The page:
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Russia and China spying on German firms

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Russia and China spying on German firms
Spies among us? Photo: DPA
12:03 CEST+02:00
German businesses have become a popular target for industrial espionage by China and Russia that cost the country billions each year, head of the ASW association for economic security Berthold Stoppelkamp told daily Mitteldeutsche Zeitung on Wednesday.

His comments come after the Interior Ministry's 2008 domestic intelligence report was released this week in Berlin, revealing that science, engineering, renewable energy, materials research, pharmaceuticals and manufacturing businesses are becoming popular places to imbed foreign spies.

“The damages account for some €20 billion each year,” Stoppelkamp said, adding that it could be as high as €50 billion after the last two years when spying among international industrial competitors intensified.

“In part, classic spy techniques are employed. People with false records infiltrate firms,” he told the paper. “Or sensitive information is siphoned from trade shows and business meetings.”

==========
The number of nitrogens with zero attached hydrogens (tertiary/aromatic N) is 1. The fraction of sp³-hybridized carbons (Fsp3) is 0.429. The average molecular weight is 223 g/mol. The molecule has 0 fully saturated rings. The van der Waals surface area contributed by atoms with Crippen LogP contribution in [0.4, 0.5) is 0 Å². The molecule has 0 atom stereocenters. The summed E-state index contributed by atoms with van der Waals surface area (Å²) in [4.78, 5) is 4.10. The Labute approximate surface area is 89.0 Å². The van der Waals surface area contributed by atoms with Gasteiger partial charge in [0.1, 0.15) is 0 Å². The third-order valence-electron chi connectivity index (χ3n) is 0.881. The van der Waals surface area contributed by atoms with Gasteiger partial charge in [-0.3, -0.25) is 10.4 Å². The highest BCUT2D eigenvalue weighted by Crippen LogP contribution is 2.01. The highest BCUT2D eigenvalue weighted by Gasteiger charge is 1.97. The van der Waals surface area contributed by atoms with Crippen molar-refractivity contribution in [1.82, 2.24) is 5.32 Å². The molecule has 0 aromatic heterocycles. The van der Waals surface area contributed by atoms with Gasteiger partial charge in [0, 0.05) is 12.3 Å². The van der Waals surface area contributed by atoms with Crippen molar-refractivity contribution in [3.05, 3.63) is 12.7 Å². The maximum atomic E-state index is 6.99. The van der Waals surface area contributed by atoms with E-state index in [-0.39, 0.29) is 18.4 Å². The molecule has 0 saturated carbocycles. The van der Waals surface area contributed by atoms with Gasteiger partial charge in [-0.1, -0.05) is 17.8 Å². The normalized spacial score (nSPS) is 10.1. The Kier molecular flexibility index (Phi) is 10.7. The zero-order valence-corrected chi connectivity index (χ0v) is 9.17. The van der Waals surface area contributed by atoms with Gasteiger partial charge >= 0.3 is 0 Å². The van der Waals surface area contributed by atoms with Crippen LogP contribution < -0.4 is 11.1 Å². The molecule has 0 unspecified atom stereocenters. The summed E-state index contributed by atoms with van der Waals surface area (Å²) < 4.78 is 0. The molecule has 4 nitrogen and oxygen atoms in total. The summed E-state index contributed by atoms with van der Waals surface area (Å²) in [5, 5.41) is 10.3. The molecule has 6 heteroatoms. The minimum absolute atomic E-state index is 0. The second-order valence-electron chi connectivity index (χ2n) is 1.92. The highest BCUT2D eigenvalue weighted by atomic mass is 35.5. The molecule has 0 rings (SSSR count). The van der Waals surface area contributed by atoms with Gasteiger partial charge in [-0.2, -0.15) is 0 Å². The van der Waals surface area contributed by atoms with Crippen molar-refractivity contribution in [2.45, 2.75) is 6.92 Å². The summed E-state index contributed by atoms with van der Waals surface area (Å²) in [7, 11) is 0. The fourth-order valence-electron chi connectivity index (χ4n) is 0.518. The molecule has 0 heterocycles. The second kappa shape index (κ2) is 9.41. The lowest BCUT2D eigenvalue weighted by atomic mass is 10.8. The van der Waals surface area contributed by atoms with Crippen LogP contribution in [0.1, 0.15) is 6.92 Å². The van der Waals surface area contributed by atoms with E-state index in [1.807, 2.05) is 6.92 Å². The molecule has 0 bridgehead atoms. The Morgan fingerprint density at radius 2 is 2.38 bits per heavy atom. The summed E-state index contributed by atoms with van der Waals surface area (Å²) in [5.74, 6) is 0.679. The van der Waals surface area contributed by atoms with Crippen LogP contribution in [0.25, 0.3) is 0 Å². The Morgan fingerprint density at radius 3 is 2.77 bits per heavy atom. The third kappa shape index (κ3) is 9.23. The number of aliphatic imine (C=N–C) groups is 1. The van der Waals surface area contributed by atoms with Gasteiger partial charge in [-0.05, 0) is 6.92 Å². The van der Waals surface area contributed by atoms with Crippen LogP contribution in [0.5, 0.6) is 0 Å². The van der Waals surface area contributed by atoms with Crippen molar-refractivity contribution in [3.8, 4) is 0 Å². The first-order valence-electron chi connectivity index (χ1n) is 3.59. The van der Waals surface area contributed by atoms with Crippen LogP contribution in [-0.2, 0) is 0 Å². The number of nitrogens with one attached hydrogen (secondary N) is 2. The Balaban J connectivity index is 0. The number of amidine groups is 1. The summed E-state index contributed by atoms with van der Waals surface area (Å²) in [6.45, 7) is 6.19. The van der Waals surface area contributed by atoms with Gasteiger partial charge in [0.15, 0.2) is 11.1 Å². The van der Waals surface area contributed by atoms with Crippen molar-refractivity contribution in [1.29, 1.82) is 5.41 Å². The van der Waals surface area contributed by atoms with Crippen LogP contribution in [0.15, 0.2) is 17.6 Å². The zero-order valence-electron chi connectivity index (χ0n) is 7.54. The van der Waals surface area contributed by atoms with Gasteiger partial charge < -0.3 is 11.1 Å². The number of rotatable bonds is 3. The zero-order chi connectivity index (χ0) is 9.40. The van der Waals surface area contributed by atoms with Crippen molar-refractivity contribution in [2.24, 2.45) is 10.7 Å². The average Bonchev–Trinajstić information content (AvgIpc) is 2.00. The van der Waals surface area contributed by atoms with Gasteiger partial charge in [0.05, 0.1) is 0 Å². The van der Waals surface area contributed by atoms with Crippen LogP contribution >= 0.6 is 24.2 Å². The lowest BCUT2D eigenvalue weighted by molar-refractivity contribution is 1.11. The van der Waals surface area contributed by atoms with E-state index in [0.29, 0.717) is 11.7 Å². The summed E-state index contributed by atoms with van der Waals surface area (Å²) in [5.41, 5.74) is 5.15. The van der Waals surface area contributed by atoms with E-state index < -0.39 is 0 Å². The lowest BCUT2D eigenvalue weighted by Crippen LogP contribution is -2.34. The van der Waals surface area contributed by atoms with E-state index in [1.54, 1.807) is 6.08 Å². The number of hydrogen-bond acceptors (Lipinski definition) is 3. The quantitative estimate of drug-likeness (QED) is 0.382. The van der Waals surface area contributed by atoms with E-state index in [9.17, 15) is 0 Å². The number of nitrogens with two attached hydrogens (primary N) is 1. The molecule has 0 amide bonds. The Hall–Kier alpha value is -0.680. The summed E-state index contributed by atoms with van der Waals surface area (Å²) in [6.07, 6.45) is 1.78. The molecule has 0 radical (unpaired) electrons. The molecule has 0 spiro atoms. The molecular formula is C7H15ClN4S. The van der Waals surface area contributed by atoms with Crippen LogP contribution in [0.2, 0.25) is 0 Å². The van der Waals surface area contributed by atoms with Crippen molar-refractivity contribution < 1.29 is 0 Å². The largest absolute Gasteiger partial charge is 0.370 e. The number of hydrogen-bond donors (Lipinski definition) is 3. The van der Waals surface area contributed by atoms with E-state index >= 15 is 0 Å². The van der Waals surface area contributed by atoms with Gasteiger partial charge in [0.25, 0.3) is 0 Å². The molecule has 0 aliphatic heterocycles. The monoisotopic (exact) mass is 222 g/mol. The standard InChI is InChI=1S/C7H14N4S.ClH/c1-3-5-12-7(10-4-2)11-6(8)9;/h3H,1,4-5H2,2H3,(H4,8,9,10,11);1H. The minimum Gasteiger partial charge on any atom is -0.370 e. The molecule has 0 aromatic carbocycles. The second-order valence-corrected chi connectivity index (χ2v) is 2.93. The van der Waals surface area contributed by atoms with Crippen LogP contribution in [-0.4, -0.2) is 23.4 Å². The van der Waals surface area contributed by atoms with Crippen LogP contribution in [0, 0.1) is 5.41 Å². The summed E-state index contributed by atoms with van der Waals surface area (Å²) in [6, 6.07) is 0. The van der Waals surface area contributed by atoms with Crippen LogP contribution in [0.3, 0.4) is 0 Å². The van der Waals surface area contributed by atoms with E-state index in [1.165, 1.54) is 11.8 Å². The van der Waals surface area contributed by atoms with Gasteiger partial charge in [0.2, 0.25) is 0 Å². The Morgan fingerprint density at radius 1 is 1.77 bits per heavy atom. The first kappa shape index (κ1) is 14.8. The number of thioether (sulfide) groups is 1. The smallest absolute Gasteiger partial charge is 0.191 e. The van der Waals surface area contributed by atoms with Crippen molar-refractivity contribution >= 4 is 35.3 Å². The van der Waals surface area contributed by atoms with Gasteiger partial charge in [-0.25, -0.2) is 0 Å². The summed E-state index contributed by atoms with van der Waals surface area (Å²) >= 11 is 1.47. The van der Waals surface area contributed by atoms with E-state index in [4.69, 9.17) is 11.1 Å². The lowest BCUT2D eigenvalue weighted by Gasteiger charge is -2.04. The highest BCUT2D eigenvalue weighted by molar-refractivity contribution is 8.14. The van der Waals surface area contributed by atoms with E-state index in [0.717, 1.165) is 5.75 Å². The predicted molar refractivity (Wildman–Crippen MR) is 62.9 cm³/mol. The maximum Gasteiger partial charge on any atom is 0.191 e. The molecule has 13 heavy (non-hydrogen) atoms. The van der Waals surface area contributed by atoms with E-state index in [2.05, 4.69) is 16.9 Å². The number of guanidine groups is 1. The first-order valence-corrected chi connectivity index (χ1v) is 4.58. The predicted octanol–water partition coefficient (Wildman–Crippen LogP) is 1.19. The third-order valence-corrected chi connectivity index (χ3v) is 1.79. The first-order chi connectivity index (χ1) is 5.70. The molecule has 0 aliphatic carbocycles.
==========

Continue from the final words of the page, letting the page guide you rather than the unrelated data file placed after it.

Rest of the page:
According to news magazine Der Spiegel, the report revealed that China's military intelligence agency, as well as state security forces, have been actively seeking information for the “support of individual companies” that compete with German firms.

Chinese secret services also profit from a close economic and educational partnership with Germany, the magazine said. Exchange students and scientists from China are often placed in German research institutes, from where they provide information out of “patriotism or gratitude” for the possibility to work in Germany.

Meanwhile Russian spies are focusing on renewable energy firms, though there is evidence they have spies within telecommunications and aerospace firms too, the magazine reported.

The biggest risk is possible internet attacks on company networks, the report warned.

But ASW's Stoppelkamp told Mitteldeutsche Zeitung that businesses shouldn't just focus on the spectre of Russia and China.

“Our task is not to put individual countries in the pillory,” he said. “The ASW wants to prevent naive companies anywhere it the market from complaining that they weren't warned."

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